October 21 – Sonnet To Science

Today’s Factismal: Though the cells of microbes living on and your body outnumber the cells of your body by ten to one, they only make up about 1% of your total weight.

One of the more interesting developments in medicine lately is the discovery of just how much of us is made up of things that aren’t us. Instead of being just “human cells”, we all have a collection of bacteria, funguses, and even archae that live in or on us; collectively, they are called “microbes” because they are “tiny {micro} lives {bios}”. If you are a typical person, then 1,000 species of microbe live in your mouth. 440 more species live on your forearm, along with another 1,500 or so in your gut and 150 that thrive behind your ears. These species are so specialized and localized that the microbes on your left hand aren’t the same as the ones on your right! All in all, more than 10,000 different species of microbe live on or in the typical person. With about a billion of each species, the final tally is ten trillion microbes to one trillion human cells. (Quick – hand me the soap!)

Fortunately, microbes are teeny-tiny things. On average, it would take 1,000 microbes to weigh as much as one human cell. So even though there are lots and lots of microbes living on and in us humans, the microbes only account for a very small part of our total weight. But what they lack in weight, they more than make up for in importance. Microbes in your intestine are responsible for creating vitamin K and biotin and for regulating fat digestion; they also help keep you regular by making up about 60% of the bulk of your poop. Microbes can also harm you; for instance, many stomach ulcers are caused by Heliobacter pyloris. And the way that the different species of microbes work together and against each other to influence your health is still under debate.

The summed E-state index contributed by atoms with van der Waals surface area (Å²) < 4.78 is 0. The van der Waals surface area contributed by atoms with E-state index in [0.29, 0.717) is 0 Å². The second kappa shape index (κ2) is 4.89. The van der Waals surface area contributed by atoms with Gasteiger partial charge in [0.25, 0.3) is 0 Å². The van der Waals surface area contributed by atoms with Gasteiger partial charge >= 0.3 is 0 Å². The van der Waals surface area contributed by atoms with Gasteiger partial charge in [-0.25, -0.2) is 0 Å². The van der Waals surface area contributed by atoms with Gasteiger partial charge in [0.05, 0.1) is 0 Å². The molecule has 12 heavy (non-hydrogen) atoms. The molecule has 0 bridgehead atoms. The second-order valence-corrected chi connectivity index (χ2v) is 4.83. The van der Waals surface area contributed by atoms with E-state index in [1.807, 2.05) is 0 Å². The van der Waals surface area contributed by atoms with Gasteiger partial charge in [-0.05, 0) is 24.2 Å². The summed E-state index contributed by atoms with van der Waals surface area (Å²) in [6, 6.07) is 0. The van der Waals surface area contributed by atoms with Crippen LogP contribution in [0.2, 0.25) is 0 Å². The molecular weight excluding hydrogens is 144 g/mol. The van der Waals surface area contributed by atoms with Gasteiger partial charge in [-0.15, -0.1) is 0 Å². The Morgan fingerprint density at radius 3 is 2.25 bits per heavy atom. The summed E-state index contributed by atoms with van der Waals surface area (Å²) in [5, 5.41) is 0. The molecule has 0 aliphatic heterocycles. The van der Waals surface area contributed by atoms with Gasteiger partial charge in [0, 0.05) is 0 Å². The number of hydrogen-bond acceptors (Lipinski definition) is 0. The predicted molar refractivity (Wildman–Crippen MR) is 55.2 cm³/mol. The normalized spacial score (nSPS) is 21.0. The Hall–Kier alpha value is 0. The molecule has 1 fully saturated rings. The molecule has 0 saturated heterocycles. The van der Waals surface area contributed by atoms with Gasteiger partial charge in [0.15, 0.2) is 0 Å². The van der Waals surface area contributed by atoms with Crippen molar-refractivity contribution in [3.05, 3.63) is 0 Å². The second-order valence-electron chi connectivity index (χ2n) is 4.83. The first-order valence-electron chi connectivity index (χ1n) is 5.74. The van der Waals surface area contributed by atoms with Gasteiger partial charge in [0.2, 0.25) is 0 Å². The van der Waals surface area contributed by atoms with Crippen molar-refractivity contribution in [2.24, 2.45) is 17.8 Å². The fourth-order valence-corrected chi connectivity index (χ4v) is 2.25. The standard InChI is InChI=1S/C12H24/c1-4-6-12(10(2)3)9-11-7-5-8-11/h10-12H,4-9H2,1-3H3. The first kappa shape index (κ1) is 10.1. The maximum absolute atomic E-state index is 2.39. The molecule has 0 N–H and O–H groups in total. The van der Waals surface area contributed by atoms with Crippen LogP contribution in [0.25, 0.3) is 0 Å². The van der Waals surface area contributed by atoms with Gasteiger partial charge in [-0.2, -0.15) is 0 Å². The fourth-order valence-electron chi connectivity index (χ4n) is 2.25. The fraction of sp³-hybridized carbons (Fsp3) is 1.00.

We are still discovering exactly how a person’s collection of microbes (what wonks call a “personal biome”) affects their health. Does having too much of firmicutes cause diabetes? Could an imbalance in microbes cause heart disease? Is it possible that a person’s microbes could make him less susceptible to stroke? Or smarter? Can you cure diseases by doing a microbe transplant? As you might guess, there are a lot of scientists who are very interested in learning the answers to these questions.

If you’d like to discover more about the various microbes that call your body home and would like to share your discoveries with scientists researching the human biome, then why not head over to uBiome? They’ll take samples of your personal biome and tell you what’s living where.

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